GRANT: Turkeys were down in the woods scratching acorns heavily and that’s probably why we didn’t see a lot of deer in the food plot this afternoon. Did have a button back came up close. Of course, button bucks offer you shots all over. You know, it’s an important management thing. We passed that button buck at a few yards from the stand and took a turkey. I had a tag for him; we’ve got plenty of turkeys on the property; and it’s probably better for our overall wildlife management plan. But, I’ve never seen so many feathers stuck to an arrow. The Havoc certainly cut a big hole on this bad boy. He pitched off the ridge about 70 yards, lit in a tree just for a second or two, teetered and hit the ground.
GRANT: You can fairly accurately estimate a turkey’s age by the spur length. And on this bird, they’re about a half inch or a little bit longer. Would have been a two year-old going into next turkey season. Turkeys are born in the spring so birthdays are in the spring. Probably about a seven inch long beard – very full. But, beard length is not all that representative of turkey age. Spurs are the key when you’re estimating the age of a gobbler.
GRANT: It will be interesting to open up this turkey and see what he’s been eating. I call that scouting from the skinning shed. Right now, I assume there’s gonna be a lot of acorns and probably some clover.
GRANT: Daniel and I are back at the shop where we can inspect the bird in full light. Not a lot of blood in a turkey. God didn’t build ‘em that way. Of course, liquid or blood is real heavy. Anything that flies doesn’t want a lot of blood in it. So, there was blood on the white fletching. Clearly a pass through, but look at the amount of feathers that stuck on there – knowing that it carried a lot of blood as the arrow passed through.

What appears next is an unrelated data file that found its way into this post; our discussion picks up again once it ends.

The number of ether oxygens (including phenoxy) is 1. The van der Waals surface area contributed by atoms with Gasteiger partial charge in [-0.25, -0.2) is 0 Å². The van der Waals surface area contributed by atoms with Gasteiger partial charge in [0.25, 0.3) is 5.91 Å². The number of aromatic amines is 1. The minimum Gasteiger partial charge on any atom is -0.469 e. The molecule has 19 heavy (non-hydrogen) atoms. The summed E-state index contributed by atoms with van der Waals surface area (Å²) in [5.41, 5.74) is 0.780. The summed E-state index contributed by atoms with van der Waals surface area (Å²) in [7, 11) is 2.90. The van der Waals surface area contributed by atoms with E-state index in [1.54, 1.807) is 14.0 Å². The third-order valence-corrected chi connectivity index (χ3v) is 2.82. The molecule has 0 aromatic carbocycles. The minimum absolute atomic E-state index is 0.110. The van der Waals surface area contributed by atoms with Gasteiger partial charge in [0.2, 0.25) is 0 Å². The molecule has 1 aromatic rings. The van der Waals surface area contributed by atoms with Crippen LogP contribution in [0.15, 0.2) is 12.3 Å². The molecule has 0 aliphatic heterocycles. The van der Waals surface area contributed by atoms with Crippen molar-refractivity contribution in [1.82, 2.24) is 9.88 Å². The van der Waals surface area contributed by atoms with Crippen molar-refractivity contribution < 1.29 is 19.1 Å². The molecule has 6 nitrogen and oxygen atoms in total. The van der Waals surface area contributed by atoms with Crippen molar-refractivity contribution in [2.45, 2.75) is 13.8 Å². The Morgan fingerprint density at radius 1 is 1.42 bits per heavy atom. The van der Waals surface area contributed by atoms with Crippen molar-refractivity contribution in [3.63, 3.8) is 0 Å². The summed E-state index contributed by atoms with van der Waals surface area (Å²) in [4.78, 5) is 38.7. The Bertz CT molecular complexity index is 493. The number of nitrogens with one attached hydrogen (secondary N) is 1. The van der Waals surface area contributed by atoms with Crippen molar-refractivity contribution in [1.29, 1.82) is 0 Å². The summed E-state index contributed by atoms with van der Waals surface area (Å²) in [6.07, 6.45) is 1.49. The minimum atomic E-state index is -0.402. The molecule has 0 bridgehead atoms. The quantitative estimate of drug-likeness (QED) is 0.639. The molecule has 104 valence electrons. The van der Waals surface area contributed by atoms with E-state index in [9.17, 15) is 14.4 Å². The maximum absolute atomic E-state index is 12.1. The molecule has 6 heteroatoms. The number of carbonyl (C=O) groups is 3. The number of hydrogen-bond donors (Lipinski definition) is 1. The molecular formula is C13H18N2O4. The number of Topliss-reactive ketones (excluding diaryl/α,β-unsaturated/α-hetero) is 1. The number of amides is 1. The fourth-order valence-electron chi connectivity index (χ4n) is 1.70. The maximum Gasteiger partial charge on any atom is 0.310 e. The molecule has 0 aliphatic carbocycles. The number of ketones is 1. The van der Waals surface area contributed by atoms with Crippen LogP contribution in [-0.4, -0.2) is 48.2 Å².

GRANT: I’ve been using these Havocs on deer, hogs and turkey. And once again, it worked perfectly.
GRANT: Turkeys have relatively small vitals compared to a deer or bear or something like that. The easiest way to find those vitals is go straight up the leg and where the secondary feathers come around.
GRANT: Here’s my entrance hole right here. Pretty much right on target and it worked well.
GRANT: Let’s get inside this turkey and see what he’s been eating and take care of the meat.
GRANT: When you’re dressing a turkey, you don’t want to just cut down through the feathers because that will make feathers go everywhere. Rather get a hold of the hide, right here on the breastbone, and then cut up. That way the feathers are just going out of the way and you’re not getting feathers. The feathers are staying attached to the hide and you’re not getting feathers everywhere.